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Moji with drug dosages

As film on sabotage of AIDS drug debuts COP professor tells personal story

Posted: 01/31/2014
Nearly 20 years ago, Moji Adeyeye began research to develop a medicine to combat HIV and AIDS in children – an initiative that she believes was stalled at the expense of hundreds of thousands of lives in Africa by drug companies that put patents and their profits-to-be-made first.

Now the Roosevelt University professor of pharmaceutics and chair of the Biopharmaceutical Sciences Department at the University’s College of Pharmacy in Schaumburg will share her experiences at 4:30 p.m. Saturday, Feb. 1, immediately after the opening of the new documentary Fire in the Blood at the Gene Siskel Film Center in Chicago.

A story of medicine, monopoly and malice, the Sundance film Fire in the Blood exposes how Western pharmaceutical companies and governments blocked access to low-cost AIDS drugs in Africa, according to a write up about the documentary. Adeyeye said this is a situation that she experienced during the mid-1990s as a young researcher in search of treatment for AIDS.

Long before she knew the kind of toll that AIDS would take on her own people in Nigeria as well as across the African continent, Adeyeye in the mid-1990s had begun research for more effective  medicine, using existing drugs as the base, that could combat HIV and AIDS in children.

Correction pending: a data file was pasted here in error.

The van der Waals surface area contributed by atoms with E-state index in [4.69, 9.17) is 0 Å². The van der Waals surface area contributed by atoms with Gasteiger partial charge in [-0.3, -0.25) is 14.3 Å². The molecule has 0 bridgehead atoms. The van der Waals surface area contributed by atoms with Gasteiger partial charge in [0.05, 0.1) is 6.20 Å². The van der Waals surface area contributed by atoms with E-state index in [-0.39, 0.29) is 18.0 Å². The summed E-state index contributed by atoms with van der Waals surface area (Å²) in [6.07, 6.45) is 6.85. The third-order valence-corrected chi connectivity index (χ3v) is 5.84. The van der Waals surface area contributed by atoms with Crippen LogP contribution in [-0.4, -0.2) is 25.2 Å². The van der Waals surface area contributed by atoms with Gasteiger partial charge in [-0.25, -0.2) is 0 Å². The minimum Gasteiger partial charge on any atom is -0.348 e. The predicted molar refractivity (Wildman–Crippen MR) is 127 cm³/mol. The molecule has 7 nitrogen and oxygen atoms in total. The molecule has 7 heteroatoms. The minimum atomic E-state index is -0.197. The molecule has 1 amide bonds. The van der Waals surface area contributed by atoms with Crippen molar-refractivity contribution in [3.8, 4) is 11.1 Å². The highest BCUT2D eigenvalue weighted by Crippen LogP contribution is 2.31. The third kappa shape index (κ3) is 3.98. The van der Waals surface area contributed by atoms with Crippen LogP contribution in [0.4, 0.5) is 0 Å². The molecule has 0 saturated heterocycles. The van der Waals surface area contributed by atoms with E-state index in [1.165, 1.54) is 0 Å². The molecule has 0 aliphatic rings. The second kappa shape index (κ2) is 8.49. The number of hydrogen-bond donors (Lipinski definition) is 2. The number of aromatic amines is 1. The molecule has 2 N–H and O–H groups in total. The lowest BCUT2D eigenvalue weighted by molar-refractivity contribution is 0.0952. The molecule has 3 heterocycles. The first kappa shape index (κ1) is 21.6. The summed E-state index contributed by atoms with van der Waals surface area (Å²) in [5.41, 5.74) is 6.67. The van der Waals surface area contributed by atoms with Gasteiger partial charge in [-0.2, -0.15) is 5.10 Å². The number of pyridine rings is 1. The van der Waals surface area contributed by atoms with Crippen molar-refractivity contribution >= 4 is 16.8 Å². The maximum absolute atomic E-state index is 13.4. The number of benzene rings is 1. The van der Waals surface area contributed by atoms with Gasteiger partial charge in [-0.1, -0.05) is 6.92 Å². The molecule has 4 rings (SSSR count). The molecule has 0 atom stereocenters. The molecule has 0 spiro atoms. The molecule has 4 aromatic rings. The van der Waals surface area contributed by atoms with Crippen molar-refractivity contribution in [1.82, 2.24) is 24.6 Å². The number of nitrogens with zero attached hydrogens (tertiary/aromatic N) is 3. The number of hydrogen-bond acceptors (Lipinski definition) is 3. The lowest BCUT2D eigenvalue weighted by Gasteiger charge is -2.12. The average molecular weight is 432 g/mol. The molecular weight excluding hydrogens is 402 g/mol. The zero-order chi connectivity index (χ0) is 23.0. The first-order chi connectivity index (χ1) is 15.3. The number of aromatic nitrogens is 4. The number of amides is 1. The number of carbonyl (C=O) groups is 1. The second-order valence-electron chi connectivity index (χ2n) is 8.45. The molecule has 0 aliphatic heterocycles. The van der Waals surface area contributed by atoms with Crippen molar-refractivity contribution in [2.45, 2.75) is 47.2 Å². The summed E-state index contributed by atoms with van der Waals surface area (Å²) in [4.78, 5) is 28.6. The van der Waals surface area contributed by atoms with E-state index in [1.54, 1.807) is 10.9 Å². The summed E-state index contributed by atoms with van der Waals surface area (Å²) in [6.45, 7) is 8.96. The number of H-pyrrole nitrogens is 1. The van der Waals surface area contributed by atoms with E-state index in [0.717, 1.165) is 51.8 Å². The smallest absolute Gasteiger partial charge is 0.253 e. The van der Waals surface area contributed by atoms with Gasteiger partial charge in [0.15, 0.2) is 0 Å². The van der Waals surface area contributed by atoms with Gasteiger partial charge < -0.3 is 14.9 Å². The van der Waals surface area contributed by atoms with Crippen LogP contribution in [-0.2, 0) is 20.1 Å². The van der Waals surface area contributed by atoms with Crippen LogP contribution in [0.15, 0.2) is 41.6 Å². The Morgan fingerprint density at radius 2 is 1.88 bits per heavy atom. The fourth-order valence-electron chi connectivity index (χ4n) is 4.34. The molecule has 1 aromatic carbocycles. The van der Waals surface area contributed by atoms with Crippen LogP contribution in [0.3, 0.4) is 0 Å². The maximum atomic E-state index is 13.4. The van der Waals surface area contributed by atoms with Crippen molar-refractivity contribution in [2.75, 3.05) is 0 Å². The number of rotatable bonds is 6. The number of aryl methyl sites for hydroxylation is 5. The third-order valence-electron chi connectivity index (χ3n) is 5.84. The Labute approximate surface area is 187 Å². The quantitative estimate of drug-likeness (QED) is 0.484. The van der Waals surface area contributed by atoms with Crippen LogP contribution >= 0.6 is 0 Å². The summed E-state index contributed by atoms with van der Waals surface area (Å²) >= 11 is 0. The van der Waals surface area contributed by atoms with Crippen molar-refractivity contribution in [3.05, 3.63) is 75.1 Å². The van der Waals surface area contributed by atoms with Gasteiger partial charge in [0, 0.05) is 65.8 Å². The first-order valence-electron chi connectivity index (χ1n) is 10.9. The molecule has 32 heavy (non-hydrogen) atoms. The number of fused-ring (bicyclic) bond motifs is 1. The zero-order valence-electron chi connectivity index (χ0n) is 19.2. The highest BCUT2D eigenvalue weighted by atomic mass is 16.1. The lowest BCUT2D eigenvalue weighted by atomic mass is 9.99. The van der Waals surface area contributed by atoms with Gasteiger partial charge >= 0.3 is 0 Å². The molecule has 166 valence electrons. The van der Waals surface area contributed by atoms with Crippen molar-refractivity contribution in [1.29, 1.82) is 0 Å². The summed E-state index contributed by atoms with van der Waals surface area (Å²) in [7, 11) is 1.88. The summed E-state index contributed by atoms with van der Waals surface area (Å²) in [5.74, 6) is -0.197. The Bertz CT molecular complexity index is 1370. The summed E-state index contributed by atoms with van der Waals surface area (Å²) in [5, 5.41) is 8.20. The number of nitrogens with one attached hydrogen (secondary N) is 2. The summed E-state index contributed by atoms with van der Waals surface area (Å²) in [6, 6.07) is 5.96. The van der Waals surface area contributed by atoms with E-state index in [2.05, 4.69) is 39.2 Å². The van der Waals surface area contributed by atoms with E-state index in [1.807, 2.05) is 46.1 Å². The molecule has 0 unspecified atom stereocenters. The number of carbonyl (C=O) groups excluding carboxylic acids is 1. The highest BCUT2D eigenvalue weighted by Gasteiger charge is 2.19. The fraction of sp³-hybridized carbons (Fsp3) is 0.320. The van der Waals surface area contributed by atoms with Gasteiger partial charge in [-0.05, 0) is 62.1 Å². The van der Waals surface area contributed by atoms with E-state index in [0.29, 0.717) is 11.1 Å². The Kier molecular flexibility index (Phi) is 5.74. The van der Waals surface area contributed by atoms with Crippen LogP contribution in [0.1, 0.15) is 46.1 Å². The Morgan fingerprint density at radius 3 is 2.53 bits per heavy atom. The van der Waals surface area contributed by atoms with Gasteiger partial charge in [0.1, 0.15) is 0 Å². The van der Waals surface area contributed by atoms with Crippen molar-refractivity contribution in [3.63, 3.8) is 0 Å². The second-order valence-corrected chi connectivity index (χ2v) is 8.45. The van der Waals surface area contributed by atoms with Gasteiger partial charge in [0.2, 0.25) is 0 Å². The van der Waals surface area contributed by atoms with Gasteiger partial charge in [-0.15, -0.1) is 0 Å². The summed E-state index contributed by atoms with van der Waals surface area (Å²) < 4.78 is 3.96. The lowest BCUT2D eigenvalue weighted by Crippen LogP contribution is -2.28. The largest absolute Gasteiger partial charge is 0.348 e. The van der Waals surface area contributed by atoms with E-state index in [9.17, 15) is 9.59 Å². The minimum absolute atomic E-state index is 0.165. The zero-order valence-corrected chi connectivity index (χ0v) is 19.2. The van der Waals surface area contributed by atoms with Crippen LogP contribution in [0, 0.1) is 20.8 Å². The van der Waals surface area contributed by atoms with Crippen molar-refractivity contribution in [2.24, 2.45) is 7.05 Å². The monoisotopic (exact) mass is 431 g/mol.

A professor and researcher at the time at Duquesne University in Pittsburgh, Adeyeye needed considerable samples of existing AIDS drug ingredients in order to develop medicines in her own laboratory that could be more affordable to patients. She couldn’t obtain the samples, however, unless she signed an agreement that would have limited – and even ended – her research.
 
On the advice of the research office and attorneys, Adeyeye said  refused to sign, and as a result, her development of new, generic AIDS medications was  stalled until 2005 when legal issues regarding the patents for AIDS medications were settled by the World Trade Organization in favor of small, independent drug makers like Adeyeye.  By that time, millions of Africans, including poor women and children infected with HIV/AIDS had died.

“It broke my spirit and belief in our system,” said Adeyeye, who witnessed the suffering of thousands of Nigerians who had no access at all to AIDS medications.  “We were prevented from developing a drug that could help save lives and it turned my life upside down to see children die as a result of patent wars among the drug companies,” she said.

The Inverness, Ill., resident received a National Institutes of Health grant in 2006 while still at Duquesne University to do research on pediatric HIV/AIDS medications and she completed the development of two products in 2009. She then founded a small start-up company, Elim Pediatric Pharmaceuticals Inc. (EPPI).  The company, with part sponsorship from Roosevelt University, has completed the clinical trial, and has been advised by the FDA to submit an application for approval and registration of two drug products.

 
“The work of Dr. Adeyeye exemplifies the passion that many of our faculty members have about their research and the meaningful impact it can have on patients  locally and even globally,” said George MacKinnon III, founding dean of Roosevelt’s College of Pharmacy.

Adeyeye will discuss her personal story along with the film’s director, Dylan Mohan Gray, who will be available by Skype to discuss Fire in the Blood. The event will be moderated by David Ernesto Munar of the AIDS Foundation of Chicago.